Christmas Message 2022
A Christmas message from a student of the University
From the Very Rev Dr Jonathan Munn OblOSB, current doctoral student in the Faculty of Theology.
I had seen birth and death but had thought they were different.
Those of you who have been fortunate to hear Benjamin Brittens adaptation of T. S. Eliots Journey of the Magi may have been struck by that line. It comes as a stark realisation by the Magi that they have struggled and struggled and struggled to get to the Birth of the Christ Child and, when they arrive, they realise that somehow this birth is not a happy birth but hard and bitter. They travel in the very dead of winter, with truculent camels, unreliable servants, night fires going out, and having to travel all night while the voices of the darkness taunt them that what they are doing is all folly. This is all folly. This is all folly.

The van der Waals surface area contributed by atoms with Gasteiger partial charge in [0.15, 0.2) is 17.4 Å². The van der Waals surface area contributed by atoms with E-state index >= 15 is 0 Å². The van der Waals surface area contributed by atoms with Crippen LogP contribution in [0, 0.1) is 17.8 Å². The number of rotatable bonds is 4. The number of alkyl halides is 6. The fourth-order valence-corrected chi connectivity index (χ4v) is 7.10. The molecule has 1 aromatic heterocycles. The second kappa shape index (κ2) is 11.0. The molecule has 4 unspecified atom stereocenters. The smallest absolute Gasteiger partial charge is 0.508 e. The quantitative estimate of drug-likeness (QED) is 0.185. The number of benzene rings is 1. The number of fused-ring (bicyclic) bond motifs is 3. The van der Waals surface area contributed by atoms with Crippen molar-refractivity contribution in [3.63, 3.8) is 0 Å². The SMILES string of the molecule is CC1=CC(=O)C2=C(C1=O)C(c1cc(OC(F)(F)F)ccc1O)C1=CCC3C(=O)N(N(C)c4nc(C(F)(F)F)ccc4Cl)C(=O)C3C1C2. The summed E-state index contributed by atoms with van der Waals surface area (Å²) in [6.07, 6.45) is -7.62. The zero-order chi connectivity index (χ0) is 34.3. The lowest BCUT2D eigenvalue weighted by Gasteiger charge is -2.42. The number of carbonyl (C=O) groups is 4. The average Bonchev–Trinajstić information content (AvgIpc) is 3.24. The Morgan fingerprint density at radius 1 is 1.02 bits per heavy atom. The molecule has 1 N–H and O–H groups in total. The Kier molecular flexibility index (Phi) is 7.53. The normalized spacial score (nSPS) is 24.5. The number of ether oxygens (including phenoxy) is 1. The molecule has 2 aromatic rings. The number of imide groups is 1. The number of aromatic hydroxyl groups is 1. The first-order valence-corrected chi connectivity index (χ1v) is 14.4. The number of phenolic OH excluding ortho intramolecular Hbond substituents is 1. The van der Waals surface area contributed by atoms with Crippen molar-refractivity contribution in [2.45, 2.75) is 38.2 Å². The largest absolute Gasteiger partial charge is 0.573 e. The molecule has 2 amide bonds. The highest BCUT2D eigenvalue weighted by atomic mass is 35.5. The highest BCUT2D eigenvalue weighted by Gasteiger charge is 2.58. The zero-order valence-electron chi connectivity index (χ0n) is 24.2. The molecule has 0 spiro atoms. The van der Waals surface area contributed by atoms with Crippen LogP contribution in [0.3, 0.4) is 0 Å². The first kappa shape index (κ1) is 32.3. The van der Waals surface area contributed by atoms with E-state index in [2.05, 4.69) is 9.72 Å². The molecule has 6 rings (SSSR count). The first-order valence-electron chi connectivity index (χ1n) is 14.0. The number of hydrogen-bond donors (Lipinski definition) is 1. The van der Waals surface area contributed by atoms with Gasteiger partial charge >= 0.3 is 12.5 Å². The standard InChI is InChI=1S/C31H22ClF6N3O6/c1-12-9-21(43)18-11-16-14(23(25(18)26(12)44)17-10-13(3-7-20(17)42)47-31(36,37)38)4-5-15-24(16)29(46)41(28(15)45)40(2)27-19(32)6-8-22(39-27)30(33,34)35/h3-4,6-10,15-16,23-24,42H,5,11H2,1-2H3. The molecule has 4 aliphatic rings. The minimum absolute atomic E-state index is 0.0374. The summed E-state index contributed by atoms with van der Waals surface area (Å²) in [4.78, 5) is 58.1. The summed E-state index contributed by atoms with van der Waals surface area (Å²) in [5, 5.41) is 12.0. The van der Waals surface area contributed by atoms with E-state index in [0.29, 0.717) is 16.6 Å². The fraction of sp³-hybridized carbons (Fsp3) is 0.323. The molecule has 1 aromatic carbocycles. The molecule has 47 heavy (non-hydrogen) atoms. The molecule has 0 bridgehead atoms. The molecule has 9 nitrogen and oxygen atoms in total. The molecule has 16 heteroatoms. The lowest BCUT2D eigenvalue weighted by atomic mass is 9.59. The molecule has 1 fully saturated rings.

Its a voice that we hear again and again in our lives. It is a voice that can kill our sense of wonder stone dead. Faced with the challenges of simply living, simply continuing from one day to the next, amid the constant distraction and noise from the business of the world around us, to stand and gaze at the canvas of Creation, or to tilt ones head and listen for the music of Eternity seems all folly.